Category: Artwork & Creative

Rick Baker resurrects the amazing werewolf mask he “let George use” in Star Wars

A. Quinton — May. 25th 2017

The Star Wars werewolf connection hinges entirely on special effects legend Rick Baker deciding to use some of his off-the-shelf creature masks during re-shoots of the Episode IV cantina scene in 1977. Among those masks was a werewolf Baker had created on his own in 1973. As with seemingly everyone else in that cantina, the werewolf extra gained an official name – Lak Sivrak – and an elaborate backstory full of intrigue, romance, tragedy, sacrifice, most of which was told through Star Wars comic books.

Then in 2012, Disney consigned everything about the character except his name and species to Legends, the phantom zone for all retroactively non-canonical Star Wars artifacts. And that was it for poor Lak until earlier this week, when Baker set about re-casting a new mask from that original 1973 mold.

He posted four photos of his work – which I’ve embedded below – on his Instagram feed. The quality of his design and work is astonishing, and consider that he did all of this in three days.

The hashtags and reminiscences in Baker’s comments make this seem like an observance of the film’s release anniversary – Star Wars hit theatres 40 years ago today –but it could also be a coincidence. Baker seems like the kind of person who’d resurrect a 43-year-old mold and then and pour, pull, paint, hair and trim a new mask on a lark – simply because he loves doing this sort of thing (and happens to be really, really, really fucking good at it).

“Reverend Lowe” – a “Cycle of the Werewolf” print by Steve Mardo

A. Quinton — May. 8th 2017

More werewolf art for your walls! Gallery 1988 hosting a Stephen King art tribute, featuring dozens of exhibits inspired by the horror author’s works. Here’s the one werewolf-related piece I spotted: “Reverend Lowe” by Steve Mardo. The framed original has sold, but you can still get one of the 20 signed prints for yourself.

digital print
11 x 14 inches
signed and numbered, limited edition of 20

inspired by Cycle of the Werewolf

If you’re in Los Angeles you can see the exhibit in person through May 27th at GALLERY1988, 7308 Melrose Ave.

Get Matt Ryan’s Mondo “American Werewolf in London” poster today if you’re in Texas, or online later if you’re not

A. Quinton — May. 5th 2017

Mondo’s got this thing where they commission great artists to make incredible posters, then sell 95% of the stock at an event in Texas and let those of us elsewhere (say, Vancouver) fight for the remaining 5% online.

Well, they did it again, commissioning Canadian artist Matt Ryan to create the lycanthropic entry in “a line-up of awesome new horror posters”. Writes Matt:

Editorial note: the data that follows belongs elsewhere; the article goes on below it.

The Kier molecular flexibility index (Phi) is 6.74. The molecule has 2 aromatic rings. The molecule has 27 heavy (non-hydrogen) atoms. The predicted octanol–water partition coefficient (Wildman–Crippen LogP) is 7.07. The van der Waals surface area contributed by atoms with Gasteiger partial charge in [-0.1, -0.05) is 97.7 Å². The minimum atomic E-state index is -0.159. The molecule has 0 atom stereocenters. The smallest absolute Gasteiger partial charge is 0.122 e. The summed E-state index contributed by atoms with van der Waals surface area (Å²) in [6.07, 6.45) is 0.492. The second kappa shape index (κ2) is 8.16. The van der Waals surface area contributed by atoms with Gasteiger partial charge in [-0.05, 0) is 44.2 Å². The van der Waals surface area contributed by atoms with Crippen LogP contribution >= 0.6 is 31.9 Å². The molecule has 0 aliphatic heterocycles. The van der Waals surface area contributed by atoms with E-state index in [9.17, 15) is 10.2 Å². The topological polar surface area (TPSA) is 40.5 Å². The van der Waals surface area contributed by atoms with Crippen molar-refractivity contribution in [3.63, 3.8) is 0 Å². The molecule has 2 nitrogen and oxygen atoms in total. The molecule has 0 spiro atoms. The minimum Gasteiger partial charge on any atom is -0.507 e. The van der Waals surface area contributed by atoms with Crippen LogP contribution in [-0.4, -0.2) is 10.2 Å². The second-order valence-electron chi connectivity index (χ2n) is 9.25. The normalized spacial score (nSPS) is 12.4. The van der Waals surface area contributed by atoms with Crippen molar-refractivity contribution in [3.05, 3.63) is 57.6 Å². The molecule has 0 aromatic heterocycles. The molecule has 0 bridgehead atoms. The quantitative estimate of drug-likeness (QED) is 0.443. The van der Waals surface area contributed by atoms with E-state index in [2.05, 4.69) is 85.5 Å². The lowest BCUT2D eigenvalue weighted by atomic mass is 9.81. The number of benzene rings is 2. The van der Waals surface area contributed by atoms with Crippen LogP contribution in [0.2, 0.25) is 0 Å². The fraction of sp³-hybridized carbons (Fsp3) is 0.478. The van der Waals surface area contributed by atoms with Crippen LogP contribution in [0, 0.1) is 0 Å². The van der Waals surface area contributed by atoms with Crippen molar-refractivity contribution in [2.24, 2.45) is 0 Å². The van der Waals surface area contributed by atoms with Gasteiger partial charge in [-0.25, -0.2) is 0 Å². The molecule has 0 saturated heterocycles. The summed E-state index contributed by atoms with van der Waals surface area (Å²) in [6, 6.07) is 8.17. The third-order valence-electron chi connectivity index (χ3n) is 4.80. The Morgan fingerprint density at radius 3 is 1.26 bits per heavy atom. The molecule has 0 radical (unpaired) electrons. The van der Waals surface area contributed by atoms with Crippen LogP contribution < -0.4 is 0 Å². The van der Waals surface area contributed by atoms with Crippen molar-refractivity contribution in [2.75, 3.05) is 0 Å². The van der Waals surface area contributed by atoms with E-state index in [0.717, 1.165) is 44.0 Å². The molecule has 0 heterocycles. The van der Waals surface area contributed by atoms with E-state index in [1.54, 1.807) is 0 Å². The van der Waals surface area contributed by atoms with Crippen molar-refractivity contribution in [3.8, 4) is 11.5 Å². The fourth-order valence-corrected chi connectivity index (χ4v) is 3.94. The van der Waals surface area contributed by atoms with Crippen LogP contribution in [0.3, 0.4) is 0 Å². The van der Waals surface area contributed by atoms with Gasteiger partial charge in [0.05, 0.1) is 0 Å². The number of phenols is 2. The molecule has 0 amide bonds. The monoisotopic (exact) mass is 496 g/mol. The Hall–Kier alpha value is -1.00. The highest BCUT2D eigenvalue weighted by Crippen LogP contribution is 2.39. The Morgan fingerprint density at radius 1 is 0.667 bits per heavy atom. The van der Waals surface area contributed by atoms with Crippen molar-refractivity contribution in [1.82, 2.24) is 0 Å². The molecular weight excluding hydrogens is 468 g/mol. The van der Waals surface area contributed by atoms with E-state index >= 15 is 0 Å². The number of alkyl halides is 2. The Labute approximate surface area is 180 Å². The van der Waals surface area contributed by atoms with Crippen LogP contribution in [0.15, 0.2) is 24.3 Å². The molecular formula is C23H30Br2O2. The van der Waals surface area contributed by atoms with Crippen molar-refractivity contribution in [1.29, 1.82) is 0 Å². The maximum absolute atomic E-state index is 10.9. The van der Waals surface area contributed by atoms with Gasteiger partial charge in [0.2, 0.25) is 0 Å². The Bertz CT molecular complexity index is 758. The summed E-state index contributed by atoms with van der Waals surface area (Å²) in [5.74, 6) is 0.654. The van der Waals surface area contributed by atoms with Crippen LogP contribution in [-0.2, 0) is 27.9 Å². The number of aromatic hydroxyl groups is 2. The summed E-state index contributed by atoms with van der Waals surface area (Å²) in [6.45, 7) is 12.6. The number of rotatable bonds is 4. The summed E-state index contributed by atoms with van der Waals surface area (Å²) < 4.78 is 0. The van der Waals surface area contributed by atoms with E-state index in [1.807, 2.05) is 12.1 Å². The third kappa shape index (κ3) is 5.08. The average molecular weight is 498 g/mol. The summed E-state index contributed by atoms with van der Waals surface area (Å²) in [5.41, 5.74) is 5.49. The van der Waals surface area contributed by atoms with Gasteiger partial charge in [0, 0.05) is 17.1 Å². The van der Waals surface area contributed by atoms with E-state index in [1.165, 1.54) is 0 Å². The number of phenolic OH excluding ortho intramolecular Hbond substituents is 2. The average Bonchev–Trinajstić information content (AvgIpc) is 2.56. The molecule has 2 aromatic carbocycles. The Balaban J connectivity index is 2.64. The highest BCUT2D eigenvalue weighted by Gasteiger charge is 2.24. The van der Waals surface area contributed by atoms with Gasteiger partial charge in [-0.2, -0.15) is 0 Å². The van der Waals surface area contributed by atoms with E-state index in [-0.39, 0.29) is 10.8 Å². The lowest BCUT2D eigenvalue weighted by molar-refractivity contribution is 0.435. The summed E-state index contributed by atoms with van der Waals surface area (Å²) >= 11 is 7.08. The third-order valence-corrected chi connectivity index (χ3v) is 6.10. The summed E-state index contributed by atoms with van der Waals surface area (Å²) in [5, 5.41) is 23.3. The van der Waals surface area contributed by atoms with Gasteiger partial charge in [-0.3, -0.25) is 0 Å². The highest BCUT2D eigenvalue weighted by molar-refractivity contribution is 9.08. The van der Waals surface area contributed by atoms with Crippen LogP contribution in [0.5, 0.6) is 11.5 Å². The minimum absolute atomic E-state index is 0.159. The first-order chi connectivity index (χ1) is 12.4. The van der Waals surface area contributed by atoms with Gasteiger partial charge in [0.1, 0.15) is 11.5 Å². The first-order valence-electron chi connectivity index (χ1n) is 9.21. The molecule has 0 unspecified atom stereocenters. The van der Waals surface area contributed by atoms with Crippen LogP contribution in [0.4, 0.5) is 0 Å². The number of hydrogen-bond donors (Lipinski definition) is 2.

There hasn’t been many “alternative” posters created for An American Werewolf in London. I think that was what initially drew me in wanting to create something for it for the Mondo fam. I’m usually drawn towards posters that dont have too many pre-existing pieces of print work under their belt. It means the subject matter hasnt been played out and/or over saturated.

I love the look of the Shaftesbury Memorial Fountain and wanted to subtly illustrate the famous Rick Baker Werewolf into the fountain itself, so at first glance perhaps you dont even see it. Just some ornate aspect to the fountain. Originally my idea was to keep the wolf even more hideen and smaller in scale, then I hit the “fuck it” button. I also wanted the poster to sort of trick the eye into almost thinking its an 1800’s period piece in its look and rendering of the fountain but then have the glow of tacky retro neon signage…dating it firmly in the 80’s.

Pictured below is the “regular” edition. Visit Matt’s site to see the Glow In the Dark variant, featuring “a more reto, sun-bleached-black-brown color palette”.

Your best shot at getting one of these 24″ x 36″ beauties is to attend Texas Frightmare Weekend, starting pretty much right this instant and running through Sunday the 7th – Mondo will be selling these and other horror posters at booths 160-162. If you’re not in the Dallas–Fort Worth area this weekend, keep an eye on the Mondo web site poster collection, which is where any extras will pop up.

Thanks to Craig J. Clark for the link.

Edit: I just saw Matt did this frankly gorgeous Silver Bullet screen print (with metallic inks!) as a private commission. This exists somewhere in the world and it’s impossible to obtain without some combination of graft and teleportation. Fuck.

Moody, gorgeous Batman: The Animated Series “Moon of the Wolf” poster by George Caltsoudas

A. Quinton — Jan. 16th 2017

George Caltsoudas is a graphic artist who spent nine months applying his bold and colourful vision to the creation of iconic posters for every episode of Batman: The Animated Series season 1. Not because he was commissioned by Warner Bros. Animation or DC, but because he just felt like it.